[Click play above to stream Mangog’s Mangog Awakens in full. Album is out Jan. 9 on Argonauta Records.]
For those off the Eastern Seaboard of the United States, Maryland doom must seem like a curious animal. It’s angry, but restrained, sad, but grooved, melodic and still weighted down by a particular disaffection. Over the last three decades, it’s also become one of the longest-lasting and prolific regional sources for heavy output, and as Mangog‘s Argonauta Records debut album, Mangog Awakens, demonstrates, it remains a sound that is growing and shaping itself. As rigid as its tenets can sometimes seem in post-The Obsessed riffing and Sabbathian loyalism, there’s room in the Chesapeake State for a breadth of atmospheres, and Mangog take advantage of this while staying grounded in deeply human experiences of loss and betrayal on “Ab Intra” and “A Tongue Full of Lies,” and still having a bit of fun in a cut like “Meld,” which from its opening lines, “Your thoughts to my thoughts/My mind to your mind,” through the inclusion of “It is a good day to die” in the chorus was bound to win over my Star Trek-loving heart.
Granted that cut is a long way from “Walk in my shoes/Feel the abuse” and “Chase the dream then you die” from “Modern Day Concubine,” but it fits sound-wise with Mangog‘s straightforward, semi-metallized take, marked out by the rumbling basslines of Darby Cox (Major Company), the thickened riffing of Bert Hall, Jr. (also bass in Beelzefuzz, ex-Revelation, the snarl in the vocals of Myke Wells (ex-Final Answer) and the dead-ahead push drumming of Mike Rix (ex-Iron Man). In any case, a bit of thematic variety doesn’t hurt, especially when so much of Mangog Awakens basks in the emotionally grim.
Welcome to doom, chief. I’ve said many times over the years that repetition and that grueling feeling that sometimes emerges from bands in the style are key markers for doom, and Mangog do a fair bit to play into that, but from Mangog Awakens‘ opening salvo of “Time is a Prison,” the aforementioned “Meld” and “Ab Intra,” they seem intent likewise on finding a niche for themselves within the sphere’s overarching lack of pretense. “Meld” is shorter, but “Time is a Prison” hits seven minutes and “Ab Intra” tops eight, so there’s an apparent drive toward immersing the listener quickly in the album’s moody vibes, and if they haven’t already done it by then, the creeping start of “Ab Intra” assures the task is complete. Compare that to the ticking clock that begins the lumbering “Time is a Prison” and the sounding alarm at the end that still jars every time I hear it and Mangog are clearly pushing deeper as they go, but both “Time is a Prison” and “Ab Intra” rely on strong hooks to help get their point across, and that root of classic-style songcraft is important as the rest of the album continues to build fro this beginning.
“Ab Intra” is one of the three songs from Mangog‘s 2015 debut EP, Daydreams Within Nightmares, to be included on the full-length alongside “Of Your Deceit” immediately following and “Daydreams Within Nightmares,” placed here as the penultimate track before “Eyes Wide Shut” closes, but there’s no discernible interruption in flow between previously-released material, despite the band having worked with a slew of engineers — Jason Blevins and Mike Franklin, Mike Engel, and Drew Mazurek — on the recordings. The crawl-paced plod of “Of Your Deceit” might be preaching to the converted, but one wouldn’t accuse it at all of being incongruous in doing so. If nothing else, Mangog Awakens makes plain that the four-piece know the sound they’re shooting for.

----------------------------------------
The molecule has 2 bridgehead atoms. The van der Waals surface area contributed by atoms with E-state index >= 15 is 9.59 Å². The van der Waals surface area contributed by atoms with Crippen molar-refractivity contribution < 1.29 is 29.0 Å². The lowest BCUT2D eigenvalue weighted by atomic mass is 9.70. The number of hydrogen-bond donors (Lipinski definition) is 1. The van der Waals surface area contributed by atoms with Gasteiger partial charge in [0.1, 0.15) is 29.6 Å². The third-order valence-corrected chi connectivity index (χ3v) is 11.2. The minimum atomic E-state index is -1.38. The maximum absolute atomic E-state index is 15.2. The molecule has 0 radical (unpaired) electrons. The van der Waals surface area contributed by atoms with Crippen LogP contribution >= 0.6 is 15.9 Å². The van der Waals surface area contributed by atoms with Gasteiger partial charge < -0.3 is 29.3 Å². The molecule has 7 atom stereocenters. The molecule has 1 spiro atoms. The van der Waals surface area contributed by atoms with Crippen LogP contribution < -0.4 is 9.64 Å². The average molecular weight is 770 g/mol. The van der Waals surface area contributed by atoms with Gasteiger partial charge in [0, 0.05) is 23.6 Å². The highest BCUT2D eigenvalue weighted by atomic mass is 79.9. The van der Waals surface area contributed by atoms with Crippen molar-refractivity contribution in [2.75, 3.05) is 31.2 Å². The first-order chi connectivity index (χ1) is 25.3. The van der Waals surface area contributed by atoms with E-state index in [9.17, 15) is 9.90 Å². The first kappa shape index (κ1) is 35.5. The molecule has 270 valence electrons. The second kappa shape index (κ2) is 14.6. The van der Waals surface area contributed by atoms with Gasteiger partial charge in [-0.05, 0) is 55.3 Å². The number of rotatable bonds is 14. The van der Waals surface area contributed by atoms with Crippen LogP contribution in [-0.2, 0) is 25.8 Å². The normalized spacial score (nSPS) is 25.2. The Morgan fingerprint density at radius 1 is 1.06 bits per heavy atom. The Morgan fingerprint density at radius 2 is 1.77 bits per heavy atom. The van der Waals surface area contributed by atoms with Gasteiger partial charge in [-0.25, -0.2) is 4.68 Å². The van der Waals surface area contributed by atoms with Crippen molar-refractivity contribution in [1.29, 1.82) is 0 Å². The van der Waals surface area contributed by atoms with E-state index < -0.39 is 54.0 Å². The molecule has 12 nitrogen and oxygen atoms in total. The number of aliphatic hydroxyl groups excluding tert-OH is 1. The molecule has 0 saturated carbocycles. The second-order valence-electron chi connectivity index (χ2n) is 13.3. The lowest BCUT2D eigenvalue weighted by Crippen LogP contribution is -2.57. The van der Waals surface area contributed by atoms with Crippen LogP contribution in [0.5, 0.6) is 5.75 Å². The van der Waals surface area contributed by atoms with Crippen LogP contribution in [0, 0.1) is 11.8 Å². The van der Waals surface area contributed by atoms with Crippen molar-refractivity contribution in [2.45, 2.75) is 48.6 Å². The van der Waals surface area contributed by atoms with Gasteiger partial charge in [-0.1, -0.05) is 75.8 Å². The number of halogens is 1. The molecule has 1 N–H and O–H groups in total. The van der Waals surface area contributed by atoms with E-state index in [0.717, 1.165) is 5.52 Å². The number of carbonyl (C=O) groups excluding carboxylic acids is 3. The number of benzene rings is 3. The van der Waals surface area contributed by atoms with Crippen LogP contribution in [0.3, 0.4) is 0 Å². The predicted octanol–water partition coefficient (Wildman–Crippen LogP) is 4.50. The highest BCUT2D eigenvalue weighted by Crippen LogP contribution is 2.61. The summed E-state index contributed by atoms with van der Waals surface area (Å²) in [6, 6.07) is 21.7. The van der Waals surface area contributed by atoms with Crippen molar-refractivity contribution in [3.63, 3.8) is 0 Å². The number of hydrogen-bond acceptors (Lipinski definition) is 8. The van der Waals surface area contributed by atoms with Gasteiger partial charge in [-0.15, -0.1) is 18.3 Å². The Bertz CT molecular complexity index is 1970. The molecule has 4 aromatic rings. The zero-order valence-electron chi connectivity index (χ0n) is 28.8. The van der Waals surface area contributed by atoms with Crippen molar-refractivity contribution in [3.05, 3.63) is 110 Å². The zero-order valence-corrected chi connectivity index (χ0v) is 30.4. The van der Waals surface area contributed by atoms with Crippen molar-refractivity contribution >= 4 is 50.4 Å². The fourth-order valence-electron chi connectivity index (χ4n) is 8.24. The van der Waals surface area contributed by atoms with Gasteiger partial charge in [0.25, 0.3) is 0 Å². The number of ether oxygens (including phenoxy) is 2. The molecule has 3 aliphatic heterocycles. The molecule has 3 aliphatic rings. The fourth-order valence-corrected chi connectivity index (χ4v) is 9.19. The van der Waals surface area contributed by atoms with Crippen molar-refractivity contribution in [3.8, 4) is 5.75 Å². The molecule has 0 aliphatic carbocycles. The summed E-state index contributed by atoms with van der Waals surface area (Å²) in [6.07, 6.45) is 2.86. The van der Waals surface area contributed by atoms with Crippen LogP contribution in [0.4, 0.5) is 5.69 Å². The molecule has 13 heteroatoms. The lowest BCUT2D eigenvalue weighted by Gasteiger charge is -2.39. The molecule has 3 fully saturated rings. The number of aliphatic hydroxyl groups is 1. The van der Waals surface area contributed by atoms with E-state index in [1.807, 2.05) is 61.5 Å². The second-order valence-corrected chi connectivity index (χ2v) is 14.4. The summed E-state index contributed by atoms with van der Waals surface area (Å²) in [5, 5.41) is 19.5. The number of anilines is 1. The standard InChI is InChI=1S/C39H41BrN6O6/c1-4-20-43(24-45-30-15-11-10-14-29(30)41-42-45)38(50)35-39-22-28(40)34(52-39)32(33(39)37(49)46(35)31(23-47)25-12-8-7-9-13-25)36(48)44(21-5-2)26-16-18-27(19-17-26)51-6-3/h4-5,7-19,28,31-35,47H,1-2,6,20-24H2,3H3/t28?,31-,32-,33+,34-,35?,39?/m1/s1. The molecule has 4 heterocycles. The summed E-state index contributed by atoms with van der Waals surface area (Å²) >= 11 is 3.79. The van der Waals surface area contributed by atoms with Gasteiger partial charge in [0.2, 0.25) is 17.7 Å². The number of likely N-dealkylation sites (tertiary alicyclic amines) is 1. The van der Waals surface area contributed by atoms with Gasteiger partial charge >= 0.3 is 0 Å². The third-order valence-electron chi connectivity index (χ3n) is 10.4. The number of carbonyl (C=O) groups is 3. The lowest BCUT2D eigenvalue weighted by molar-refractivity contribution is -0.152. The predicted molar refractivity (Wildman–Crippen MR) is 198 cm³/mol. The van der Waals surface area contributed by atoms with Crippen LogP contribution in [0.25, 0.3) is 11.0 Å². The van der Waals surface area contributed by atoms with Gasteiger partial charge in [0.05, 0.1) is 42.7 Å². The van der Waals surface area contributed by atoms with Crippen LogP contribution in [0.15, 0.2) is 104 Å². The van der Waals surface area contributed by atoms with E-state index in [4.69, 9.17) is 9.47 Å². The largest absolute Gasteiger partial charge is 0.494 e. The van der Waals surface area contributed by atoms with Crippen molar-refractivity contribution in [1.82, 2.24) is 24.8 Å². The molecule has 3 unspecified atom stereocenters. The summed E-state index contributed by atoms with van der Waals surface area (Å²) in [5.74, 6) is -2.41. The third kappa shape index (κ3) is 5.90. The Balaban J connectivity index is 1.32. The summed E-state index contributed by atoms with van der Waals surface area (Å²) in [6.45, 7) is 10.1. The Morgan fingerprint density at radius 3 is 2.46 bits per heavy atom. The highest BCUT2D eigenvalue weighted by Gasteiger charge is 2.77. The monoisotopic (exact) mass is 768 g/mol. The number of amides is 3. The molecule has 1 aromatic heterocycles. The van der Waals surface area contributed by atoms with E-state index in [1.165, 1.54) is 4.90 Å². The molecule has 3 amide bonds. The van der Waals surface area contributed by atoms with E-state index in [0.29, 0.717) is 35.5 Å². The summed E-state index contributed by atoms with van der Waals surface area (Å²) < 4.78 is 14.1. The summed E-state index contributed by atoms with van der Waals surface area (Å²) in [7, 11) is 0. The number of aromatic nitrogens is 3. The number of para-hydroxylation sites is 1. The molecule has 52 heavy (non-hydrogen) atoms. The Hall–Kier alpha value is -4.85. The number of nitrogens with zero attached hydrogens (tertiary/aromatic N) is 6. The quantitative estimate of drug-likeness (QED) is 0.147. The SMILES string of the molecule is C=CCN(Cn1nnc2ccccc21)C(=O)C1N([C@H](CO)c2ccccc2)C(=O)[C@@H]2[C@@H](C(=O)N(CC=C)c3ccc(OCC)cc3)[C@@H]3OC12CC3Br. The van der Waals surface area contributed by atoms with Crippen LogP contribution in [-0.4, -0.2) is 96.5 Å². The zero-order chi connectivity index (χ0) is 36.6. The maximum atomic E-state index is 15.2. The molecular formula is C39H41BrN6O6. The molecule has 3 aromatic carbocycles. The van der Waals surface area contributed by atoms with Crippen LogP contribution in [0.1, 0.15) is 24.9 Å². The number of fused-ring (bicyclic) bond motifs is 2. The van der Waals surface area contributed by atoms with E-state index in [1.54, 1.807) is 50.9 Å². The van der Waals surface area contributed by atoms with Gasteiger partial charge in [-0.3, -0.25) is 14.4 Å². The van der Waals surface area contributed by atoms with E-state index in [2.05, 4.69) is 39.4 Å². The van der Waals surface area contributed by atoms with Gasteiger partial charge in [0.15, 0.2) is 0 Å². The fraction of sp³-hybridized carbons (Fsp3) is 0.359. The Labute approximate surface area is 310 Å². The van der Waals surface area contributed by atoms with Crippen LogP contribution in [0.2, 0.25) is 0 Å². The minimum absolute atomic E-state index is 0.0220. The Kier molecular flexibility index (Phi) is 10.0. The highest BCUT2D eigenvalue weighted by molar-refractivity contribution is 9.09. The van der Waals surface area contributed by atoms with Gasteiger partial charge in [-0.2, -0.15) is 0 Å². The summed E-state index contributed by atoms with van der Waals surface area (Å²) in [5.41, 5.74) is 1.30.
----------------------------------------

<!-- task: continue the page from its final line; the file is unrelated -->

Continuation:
Fine. The question then becomes whether they get there. From “Of Your Deceit” into the sub-three-minute tempo kick of “Into Infamy” and onward to the chug of “Modern Day Concubine,” the answer would seem to be yes. These are not rookie players, and while this is their first outing together in this incarnation, they sound comfortable in the mode of expression, going so far as to have Wells branch out a bit into a more rhythmic vocal patterning on “Modern Day Concubine” with just a hint of growl layered in. “A Tongue Full of Lies” offers more languid flow after that aggro moment, but has a build of its own that comes to a head in its second half, leading into the more upbeat shove of “Daydreams Within Nightmares,” the lyrics of which nod toward political turmoil — one might say “Into Infamy” did so earlier as well; both working in a general way relatively open to interpretation — as a choice riff churns around a hook that seems to reorient the listener moving into Mangog Awakens‘ final statement.
That comes with “Eyes Wide Shut,” which at 5:41 doesn’t touch “Time is a Prison” or “Ab Intra” in terms of runtime, but in its layered vocal harmonies — either Wells on his own or Wells with backing from Hall — and ultra-slow initial rollout punctuated by Rix‘s snare, it’s nodding enough to give the impression of being longer than it actually is and atmospheric after the fashion of classic Pentagram. Once again, Mangog bring their own stamp to the proceedings, adding a speedier, metallized bridge in the second half of the track before returning to the lumber to end out, not quite paying off the full record, but at very least assuring their audience there’s more to come. That may well be true, and at this point one might only speculate where Mangog might go after this “awakening.” What the band establishes, though, is the core of songwriting that will hopefully continue to be fleshed out from here and a strong awareness of where they’re coming from that will allow them to grow as they move forward.Argonauta Records, Awakens, Baltimore, Mangog, Mangog Awakens, Maryland